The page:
Care home bosses should do more to get residents online to ensure they feel “fully included” in society, a think-tank has said.
The International Longevity Centre-UK said that having access to the internet is important for the “intellectual and emotional” wellbeing of older people in homes.
The organisation made its comments after a poll by website carehome.co.uk found that only a fifth of care homes in the UK have internet access.
The website, which lists all care homes in the UK, found that only 2,720 of 16,000 care homes have set up the internet for their residents to use.
Last week figures from the Office for National Statistics showed that only a third of elderly people have ever been online.
Whether for shopping, banking or catching up with news, just 33% of over-75s have ever browsed the internet.
The figures show that 7.1 million adults in the UK have never been online - 45% of whom are over the age of 75.
Baroness Sally Greengross, chief executive of the International Longevity Centre-UK, said: “This is an area that really needs to be addressed to ensure that care home residents are fully included in today’s society.
“These findings that only a fifth of care homes have internet access are very disappointing.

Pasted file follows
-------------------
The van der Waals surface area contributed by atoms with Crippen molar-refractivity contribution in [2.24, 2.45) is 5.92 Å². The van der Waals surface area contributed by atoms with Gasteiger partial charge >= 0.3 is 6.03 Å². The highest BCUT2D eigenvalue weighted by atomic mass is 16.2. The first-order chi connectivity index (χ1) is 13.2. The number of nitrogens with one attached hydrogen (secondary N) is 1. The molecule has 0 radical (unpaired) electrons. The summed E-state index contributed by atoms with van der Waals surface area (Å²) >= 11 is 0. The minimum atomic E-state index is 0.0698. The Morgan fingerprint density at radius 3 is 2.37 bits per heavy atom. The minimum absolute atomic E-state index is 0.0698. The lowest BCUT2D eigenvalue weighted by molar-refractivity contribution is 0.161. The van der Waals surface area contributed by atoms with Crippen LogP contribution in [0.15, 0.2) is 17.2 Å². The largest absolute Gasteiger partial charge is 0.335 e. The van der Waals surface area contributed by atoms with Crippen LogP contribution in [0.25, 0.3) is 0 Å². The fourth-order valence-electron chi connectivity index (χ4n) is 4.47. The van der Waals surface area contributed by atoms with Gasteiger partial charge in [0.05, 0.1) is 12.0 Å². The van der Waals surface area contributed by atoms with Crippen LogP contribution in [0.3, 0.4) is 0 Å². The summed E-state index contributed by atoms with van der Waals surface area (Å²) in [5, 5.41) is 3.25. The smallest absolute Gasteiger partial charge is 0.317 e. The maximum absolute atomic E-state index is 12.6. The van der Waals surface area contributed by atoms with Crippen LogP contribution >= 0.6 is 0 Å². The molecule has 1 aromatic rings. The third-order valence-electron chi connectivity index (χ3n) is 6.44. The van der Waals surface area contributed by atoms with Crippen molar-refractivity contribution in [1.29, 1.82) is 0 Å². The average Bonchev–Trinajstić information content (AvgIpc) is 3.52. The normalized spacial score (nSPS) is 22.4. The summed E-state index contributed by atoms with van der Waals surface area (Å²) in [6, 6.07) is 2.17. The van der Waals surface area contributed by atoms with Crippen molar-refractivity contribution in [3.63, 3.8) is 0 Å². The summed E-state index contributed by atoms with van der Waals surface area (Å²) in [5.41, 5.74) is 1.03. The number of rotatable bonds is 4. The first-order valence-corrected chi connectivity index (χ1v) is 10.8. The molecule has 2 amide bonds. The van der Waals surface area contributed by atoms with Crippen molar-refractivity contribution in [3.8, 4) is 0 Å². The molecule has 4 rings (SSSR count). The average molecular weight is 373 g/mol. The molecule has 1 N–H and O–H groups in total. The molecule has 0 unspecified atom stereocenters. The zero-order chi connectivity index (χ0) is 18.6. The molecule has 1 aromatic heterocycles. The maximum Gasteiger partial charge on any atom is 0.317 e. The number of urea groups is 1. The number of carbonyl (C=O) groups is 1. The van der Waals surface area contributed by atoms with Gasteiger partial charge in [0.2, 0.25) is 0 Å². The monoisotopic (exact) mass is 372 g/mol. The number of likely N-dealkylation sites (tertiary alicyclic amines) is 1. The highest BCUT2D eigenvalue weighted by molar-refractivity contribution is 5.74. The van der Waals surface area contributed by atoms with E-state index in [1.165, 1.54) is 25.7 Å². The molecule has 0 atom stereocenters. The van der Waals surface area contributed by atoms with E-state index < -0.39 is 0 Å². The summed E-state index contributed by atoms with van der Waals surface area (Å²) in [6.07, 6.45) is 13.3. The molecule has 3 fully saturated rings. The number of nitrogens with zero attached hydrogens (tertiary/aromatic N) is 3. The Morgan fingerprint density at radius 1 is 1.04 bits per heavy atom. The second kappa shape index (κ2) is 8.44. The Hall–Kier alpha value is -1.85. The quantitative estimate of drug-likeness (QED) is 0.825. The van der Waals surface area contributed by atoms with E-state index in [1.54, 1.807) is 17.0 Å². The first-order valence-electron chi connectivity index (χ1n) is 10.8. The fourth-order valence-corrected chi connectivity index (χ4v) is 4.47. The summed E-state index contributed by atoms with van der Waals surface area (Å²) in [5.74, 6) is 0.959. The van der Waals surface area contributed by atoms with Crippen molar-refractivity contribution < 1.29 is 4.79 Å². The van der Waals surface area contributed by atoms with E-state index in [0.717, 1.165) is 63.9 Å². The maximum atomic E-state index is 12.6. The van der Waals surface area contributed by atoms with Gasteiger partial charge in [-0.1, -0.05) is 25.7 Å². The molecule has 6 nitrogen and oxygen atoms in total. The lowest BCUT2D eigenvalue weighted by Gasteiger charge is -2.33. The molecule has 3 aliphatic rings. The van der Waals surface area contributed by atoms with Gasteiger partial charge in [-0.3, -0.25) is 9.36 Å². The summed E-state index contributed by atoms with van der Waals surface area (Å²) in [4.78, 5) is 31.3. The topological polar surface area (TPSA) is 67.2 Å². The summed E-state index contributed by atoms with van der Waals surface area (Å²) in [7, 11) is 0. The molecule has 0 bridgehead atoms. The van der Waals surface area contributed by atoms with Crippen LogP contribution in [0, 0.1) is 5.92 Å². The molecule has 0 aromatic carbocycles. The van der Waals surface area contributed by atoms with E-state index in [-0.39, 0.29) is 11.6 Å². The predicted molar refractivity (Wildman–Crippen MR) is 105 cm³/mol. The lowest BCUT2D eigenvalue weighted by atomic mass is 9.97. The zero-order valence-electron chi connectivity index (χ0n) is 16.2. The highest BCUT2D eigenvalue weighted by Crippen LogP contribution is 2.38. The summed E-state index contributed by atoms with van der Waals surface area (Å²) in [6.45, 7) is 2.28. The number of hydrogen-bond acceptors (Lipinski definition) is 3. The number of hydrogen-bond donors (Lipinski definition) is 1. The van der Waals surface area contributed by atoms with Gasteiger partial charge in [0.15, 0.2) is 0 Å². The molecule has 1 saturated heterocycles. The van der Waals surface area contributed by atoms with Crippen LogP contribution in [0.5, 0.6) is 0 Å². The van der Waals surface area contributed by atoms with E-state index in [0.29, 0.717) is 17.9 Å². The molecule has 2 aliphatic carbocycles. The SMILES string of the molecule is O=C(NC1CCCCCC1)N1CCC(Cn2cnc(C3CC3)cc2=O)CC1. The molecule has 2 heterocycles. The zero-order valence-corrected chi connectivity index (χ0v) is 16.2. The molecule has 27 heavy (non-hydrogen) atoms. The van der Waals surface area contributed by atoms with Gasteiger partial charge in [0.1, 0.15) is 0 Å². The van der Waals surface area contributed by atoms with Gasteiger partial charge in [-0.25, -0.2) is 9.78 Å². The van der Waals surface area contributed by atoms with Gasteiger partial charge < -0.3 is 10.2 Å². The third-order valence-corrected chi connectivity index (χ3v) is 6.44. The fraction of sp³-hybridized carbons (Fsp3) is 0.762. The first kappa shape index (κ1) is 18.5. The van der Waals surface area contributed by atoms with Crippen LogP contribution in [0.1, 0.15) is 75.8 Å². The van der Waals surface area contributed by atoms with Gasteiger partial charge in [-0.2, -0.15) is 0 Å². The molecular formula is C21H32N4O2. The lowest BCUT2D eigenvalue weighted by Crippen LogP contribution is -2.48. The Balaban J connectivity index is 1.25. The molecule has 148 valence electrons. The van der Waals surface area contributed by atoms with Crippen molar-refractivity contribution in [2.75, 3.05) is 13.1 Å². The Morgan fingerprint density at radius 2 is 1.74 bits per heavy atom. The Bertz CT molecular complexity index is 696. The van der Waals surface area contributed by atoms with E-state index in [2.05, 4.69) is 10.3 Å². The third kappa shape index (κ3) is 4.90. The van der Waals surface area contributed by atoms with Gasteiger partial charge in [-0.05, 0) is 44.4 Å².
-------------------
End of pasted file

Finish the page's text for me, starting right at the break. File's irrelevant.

“Technology can stimulate creativity and trigger reminiscence. It is so important for the intellectual and emotional wellbeing of older people, enabling them to connect through friends and family by email, Facebook and Skype.
“I would urge all care homes to have ICT as an integral part of their homes as it is a vital part of residential care.”
Davina Ludlow, director of carehome.co.uk, said: “We would like to see more care homes giving residents access to the internet. ICT should be an integral part of life in a care home.
“The internet can be crucial in giving older people and people living with disabilities back their independence and stop them feeling so isolated. They can shop online, order books and DVDs, chat to family and friends using Skype, and can look at photos on Facebook.
“ICT can also play a vital role in engaging people who are living with dementia.
“Gadgets such as iPads can be used as memory-reminiscence tools. Music and archive photos from different eras can unlock memories and can easily be accessed just by touching the screen.
“ICT is also great for helping grandparents and their grandchildren to interact as using tablets such as iPads can make communicating so much easier.”
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